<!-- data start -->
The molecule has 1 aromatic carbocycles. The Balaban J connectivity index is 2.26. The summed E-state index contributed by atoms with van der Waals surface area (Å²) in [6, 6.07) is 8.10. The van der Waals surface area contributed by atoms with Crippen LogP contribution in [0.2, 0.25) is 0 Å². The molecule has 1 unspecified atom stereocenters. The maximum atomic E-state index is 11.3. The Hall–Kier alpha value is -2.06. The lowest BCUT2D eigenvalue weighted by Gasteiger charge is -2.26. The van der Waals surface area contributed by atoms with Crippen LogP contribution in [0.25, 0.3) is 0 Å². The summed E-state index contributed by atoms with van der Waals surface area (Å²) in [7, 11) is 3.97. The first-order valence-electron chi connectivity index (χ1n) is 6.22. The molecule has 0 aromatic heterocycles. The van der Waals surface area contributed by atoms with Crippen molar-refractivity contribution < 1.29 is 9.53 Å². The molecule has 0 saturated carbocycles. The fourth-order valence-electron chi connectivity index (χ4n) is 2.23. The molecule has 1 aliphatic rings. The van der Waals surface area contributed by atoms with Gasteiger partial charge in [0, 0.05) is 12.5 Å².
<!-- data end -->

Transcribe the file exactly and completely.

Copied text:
The molecule has 1 aromatic carbocycles. The Balaban J connectivity index is 2.26. The summed E-state index contributed by atoms with van der Waals surface area (Å²) in [6, 6.07) is 8.10. The van der Waals surface area contributed by atoms with Crippen LogP contribution in [0.2, 0.25) is 0 Å². The molecule has 1 unspecified atom stereocenters. The maximum atomic E-state index is 11.3. The Hall–Kier alpha value is -2.06. The lowest BCUT2D eigenvalue weighted by Gasteiger charge is -2.26. The van der Waals surface area contributed by atoms with Crippen LogP contribution in [0.25, 0.3) is 0 Å². The summed E-state index contributed by atoms with van der Waals surface area (Å²) in [7, 11) is 3.97. The first-order valence-electron chi connectivity index (χ1n) is 6.22. The molecule has 0 aromatic heterocycles. The van der Waals surface area contributed by atoms with Crippen molar-refractivity contribution < 1.29 is 9.53 Å². The molecule has 0 saturated carbocycles. The fourth-order valence-electron chi connectivity index (χ4n) is 2.23. The molecule has 1 aliphatic rings. The van der Waals surface area contributed by atoms with Gasteiger partial charge in [0, 0.05) is 12.5 Å².